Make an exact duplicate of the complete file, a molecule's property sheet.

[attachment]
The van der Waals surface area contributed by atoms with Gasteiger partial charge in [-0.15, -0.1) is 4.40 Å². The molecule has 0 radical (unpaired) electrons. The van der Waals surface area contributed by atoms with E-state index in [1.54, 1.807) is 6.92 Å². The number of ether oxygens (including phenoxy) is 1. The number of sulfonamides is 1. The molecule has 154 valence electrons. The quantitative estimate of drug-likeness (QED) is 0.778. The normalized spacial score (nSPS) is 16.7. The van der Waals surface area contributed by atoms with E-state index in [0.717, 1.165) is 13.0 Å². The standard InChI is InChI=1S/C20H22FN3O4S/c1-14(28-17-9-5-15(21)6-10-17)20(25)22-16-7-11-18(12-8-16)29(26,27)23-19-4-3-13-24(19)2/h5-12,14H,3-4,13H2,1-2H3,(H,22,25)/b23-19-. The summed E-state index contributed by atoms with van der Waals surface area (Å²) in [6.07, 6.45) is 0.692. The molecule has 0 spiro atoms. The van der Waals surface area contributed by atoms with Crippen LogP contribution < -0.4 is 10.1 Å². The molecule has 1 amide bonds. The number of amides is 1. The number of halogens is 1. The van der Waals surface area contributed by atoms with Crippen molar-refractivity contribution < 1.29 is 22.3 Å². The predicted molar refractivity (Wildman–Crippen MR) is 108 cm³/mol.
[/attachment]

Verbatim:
The van der Waals surface area contributed by atoms with Gasteiger partial charge in [-0.15, -0.1) is 4.40 Å². The molecule has 0 radical (unpaired) electrons. The van der Waals surface area contributed by atoms with E-state index in [1.54, 1.807) is 6.92 Å². The number of ether oxygens (including phenoxy) is 1. The number of sulfonamides is 1. The molecule has 154 valence electrons. The quantitative estimate of drug-likeness (QED) is 0.778. The normalized spacial score (nSPS) is 16.7. The van der Waals surface area contributed by atoms with E-state index in [0.717, 1.165) is 13.0 Å². The standard InChI is InChI=1S/C20H22FN3O4S/c1-14(28-17-9-5-15(21)6-10-17)20(25)22-16-7-11-18(12-8-16)29(26,27)23-19-4-3-13-24(19)2/h5-12,14H,3-4,13H2,1-2H3,(H,22,25)/b23-19-. The summed E-state index contributed by atoms with van der Waals surface area (Å²) in [6.07, 6.45) is 0.692. The molecule has 0 spiro atoms. The van der Waals surface area contributed by atoms with Crippen LogP contribution < -0.4 is 10.1 Å². The molecule has 1 amide bonds. The number of amides is 1. The number of halogens is 1. The van der Waals surface area contributed by atoms with Crippen molar-refractivity contribution < 1.29 is 22.3 Å². The predicted molar refractivity (Wildman–Crippen MR) is 108 cm³/mol.